• Importance of pipeline and pre-launch product updates, and how this information is used
    • Pharmacy director at a large managed care organization gives recommendations for pharma companies to improve interactions with managed care
    • Importance of quality of life/patient reported outcomes data, and how this information is used
    • Benchmark partners’ viewpoint on the various parameters considered for approval of new products
    • Importance of healthcare economic data and how this information is used
    • Pharmacy director at a large managed care organization shares whether MCOs consider pharma organizations’ pharmacoeconomic analysis trustworthy or not
    • Importance of research program support for trials and how this information is used
    • Importance of AMCP dossiers and how this information is used
    • Senior manager at a PBM organization shares the importance of ACMP dossiers
    • Importance of information for evaluating biosimilars and how this information is used
    • Importance of information received from patient programs and how this information is used
    • Pharmacy director at a medium managed care organization shares the importance of patient programs
    • Importance of value frameworks and how this information is used
    • Importance of disease education and how this information is used

    III. Voice of the Customer: The Good, Bad and Ugly of FMT Interactions
    • Benchmark partners shared what they liked about their interactions with field medical teams form pharma organizations
    • Benchmark partners shared the reasons for low rankings given to certain pharma companies in terms of their FMT interactions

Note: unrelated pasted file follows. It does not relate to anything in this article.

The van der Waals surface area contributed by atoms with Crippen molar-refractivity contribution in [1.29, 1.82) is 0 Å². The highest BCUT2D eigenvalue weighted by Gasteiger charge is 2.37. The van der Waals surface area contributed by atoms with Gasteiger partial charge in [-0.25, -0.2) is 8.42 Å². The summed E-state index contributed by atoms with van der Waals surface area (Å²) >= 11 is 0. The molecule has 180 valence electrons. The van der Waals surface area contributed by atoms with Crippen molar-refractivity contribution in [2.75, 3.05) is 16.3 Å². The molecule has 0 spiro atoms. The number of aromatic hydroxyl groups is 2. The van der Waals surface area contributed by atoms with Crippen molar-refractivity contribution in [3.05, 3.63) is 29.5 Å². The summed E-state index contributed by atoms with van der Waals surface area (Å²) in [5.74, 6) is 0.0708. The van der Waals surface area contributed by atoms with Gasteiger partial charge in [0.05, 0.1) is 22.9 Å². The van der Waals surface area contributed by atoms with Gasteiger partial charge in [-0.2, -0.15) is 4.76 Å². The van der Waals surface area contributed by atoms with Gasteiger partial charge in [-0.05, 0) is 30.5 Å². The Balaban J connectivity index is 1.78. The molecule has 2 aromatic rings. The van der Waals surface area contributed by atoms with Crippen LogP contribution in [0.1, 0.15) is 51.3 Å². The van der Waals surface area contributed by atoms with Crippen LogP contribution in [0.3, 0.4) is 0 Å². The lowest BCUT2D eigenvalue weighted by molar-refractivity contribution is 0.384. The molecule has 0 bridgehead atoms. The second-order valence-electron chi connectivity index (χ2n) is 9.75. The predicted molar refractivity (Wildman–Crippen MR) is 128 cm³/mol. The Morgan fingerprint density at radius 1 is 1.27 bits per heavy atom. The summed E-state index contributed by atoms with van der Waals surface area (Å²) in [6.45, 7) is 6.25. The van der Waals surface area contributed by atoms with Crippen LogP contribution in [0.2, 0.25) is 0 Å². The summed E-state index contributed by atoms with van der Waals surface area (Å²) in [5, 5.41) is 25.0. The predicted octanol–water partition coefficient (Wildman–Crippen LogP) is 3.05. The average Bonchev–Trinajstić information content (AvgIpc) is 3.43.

• Benchmark partners shared their pet peeves regarding FMT visits
    • Benchmark partners’ perspective on where pharma is falling with the information they provide
    • Benchmark partners share the kind of information that is important for decision-making in the oncology therapeutic area
    • Senior manager at a PBM organization mentions the differences between informational needs of MCOs and PBMs

    IV. Field Medical Team Interactions – Frequency and Value Metrics for 11 Pharma Companies
    • Payer ratings of field medical teams at listed pharma companies
    • Frequency of personal interactions with any medical field representative from the eleven mentioned companies, and the primary topics discussed during these interaction(s)
    • Quality rating of field medical interaction(s) from the eleven mentioned companies on a 5-point scale, and the reasons for the given rating
    • Ideal traits of field medical representatives